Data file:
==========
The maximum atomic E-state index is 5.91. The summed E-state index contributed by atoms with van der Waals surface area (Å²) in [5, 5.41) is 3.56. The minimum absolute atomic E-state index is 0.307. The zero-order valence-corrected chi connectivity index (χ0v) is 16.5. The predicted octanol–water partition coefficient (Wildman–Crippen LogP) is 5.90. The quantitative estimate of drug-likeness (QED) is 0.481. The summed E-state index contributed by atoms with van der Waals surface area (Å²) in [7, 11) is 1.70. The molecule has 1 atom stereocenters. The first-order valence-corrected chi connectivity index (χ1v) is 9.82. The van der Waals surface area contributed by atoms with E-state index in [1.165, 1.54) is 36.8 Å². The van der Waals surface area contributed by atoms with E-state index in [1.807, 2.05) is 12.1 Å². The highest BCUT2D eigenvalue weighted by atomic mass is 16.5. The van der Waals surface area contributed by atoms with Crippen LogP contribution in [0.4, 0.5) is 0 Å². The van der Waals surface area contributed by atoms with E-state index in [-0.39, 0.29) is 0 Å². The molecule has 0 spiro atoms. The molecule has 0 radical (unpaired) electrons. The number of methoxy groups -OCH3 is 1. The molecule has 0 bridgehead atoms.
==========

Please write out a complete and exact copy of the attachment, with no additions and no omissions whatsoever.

The maximum atomic E-state index is 5.91. The summed E-state index contributed by atoms with van der Waals surface area (Å²) in [5, 5.41) is 3.56. The minimum absolute atomic E-state index is 0.307. The zero-order valence-corrected chi connectivity index (χ0v) is 16.5. The predicted octanol–water partition coefficient (Wildman–Crippen LogP) is 5.90. The quantitative estimate of drug-likeness (QED) is 0.481. The summed E-state index contributed by atoms with van der Waals surface area (Å²) in [7, 11) is 1.70. The molecule has 1 atom stereocenters. The first-order valence-corrected chi connectivity index (χ1v) is 9.82. The van der Waals surface area contributed by atoms with E-state index in [1.165, 1.54) is 36.8 Å². The van der Waals surface area contributed by atoms with E-state index in [1.807, 2.05) is 12.1 Å². The highest BCUT2D eigenvalue weighted by atomic mass is 16.5. The van der Waals surface area contributed by atoms with Crippen LogP contribution in [0.4, 0.5) is 0 Å². The van der Waals surface area contributed by atoms with E-state index in [-0.39, 0.29) is 0 Å². The molecule has 0 spiro atoms. The molecule has 0 radical (unpaired) electrons. The number of methoxy groups -OCH3 is 1. The molecule has 0 bridgehead atoms.